Respond or React?

Justin Herald

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Respond, don’t react.

Have you ever had something bad happen to you when you least expect it? How do you handle that situation? Do you react or do you respond to that situation? These questions are questions that you need to have the answer for BEFORE you come across them.

A lot of people react to their situations. Like if someone loses their job suddenly, they get into a panic, fret about their future, and sell all of their possessions to ensure that they have enough money for their short term future without even thinking about the effect of those actions. Instead, they should respond in an orderly and calm and concise manner. That way their actions and thoughts will be strategic and directed to ensure that they will rise above the immediate situation.

Let’s look at the effect of both reacting and responding.

When you react, you are working and operating in the moment. There is no forethought to the future, just the present. Now whilst the present situation may seem hopeless right there and then, your next move will dictate your future results. A wrong or thoughtless decision may keep you in that state of despair longer than you would like.

Reacting is more an emotional process. We all get caught up in the emotional minute, but living a life like that will only ensure constant work and addressing.

Reacting to a situation will only provide a short term solution. The problem with that is that you will need to go back and continue to handle not only the situation that put you there in the first place but also the following situations that path has taken you down. Your life will be full of constant effort and work that will feel like you are going from drama to drama. In the end it will feel like you are on a round-a-bout with no idea where the exit is.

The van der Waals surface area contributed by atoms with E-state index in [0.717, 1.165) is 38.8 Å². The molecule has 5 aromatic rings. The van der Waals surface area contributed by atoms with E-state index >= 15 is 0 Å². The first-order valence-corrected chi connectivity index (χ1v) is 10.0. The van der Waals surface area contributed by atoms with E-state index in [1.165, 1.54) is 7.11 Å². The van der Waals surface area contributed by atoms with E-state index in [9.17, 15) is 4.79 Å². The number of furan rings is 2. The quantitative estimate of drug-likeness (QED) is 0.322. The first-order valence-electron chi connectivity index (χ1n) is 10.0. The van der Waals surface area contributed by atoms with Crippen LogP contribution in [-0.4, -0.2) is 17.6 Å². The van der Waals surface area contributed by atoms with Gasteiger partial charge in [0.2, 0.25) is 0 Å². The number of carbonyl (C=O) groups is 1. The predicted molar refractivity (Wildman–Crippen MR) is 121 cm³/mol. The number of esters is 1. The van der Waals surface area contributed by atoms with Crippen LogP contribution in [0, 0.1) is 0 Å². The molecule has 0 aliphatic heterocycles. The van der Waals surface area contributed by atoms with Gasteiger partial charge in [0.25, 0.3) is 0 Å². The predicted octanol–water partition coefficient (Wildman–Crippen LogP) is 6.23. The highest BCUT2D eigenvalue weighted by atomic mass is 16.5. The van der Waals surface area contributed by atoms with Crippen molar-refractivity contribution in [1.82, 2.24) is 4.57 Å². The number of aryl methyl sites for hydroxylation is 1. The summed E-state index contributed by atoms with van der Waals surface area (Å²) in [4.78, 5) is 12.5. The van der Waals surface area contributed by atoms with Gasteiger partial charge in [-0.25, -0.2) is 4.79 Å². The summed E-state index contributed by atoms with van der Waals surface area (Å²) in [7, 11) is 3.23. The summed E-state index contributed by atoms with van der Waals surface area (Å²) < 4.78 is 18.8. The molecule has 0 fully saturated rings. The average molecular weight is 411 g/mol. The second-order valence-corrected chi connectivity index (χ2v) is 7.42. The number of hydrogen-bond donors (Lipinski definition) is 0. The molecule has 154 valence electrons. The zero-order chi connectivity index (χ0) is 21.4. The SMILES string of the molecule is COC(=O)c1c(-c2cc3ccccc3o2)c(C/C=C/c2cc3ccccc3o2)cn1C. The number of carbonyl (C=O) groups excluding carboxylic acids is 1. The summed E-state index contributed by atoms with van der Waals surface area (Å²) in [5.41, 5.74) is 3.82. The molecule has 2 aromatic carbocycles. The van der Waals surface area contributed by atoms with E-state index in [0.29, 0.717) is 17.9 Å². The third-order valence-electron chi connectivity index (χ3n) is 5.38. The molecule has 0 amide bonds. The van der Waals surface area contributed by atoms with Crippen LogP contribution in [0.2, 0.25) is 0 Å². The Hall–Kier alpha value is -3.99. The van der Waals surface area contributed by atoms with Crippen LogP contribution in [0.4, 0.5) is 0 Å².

Now if you respond to life’s dramas, you then have more chance to control your future outcomes. You see responding instead of reacting means that you have thought about your current situation, and you have planned a way to move forward. Your focus is not on a short term fix or solution but on a long term one. Responding to situations takes patience and a calm approach. We all need to plan our direction. That is something that most everybody knows. But you also need to plan your response to dramas or dilemmas that you may encounter throughout life. Now don’t freak out over the planning process. It could be as simple as ensuring that you step back from the situation, stop, evaluate the reality of the situation and then move forward with an understanding of the desired outcome.

Too many people don’t give themselves time to evaluate the actual situation. They just panic and react without really understand or thinking that it may not be as bad as they imagined.

Recently I was speaking to someone who lost their job that day. They informed me that they were going to a local car yard to get “whatever they could” for their car so they would have a financial buffer. I asked if they were looking for a new job. They then informed me that they were going to look the following week. I then asked how they were going to get to the interviews. What surprised me then was the look on their face. They hadn’t even thought about that. They just reacted to the situation instead of responding to it in a calm and calculated manor.

The reality was that their future was at risk by reacting to the immediate problem instead of looking and planning past it.

If you are like that person who freaks out over the immediate issues, it is easier to change the way you approach things to someone who responds, instead of trying to pick up the pieces when you make the wrong choice later on.

Justin Herald started a company with only $50 in his pocket. 6 years later it was turning over $25 million per year. he has since sold that business, been named the “International Entrepreneur of the Year 2005" and written 4 international best selling books including “What are you waiting for?" He has been described as one of the world's best motivational speakers.


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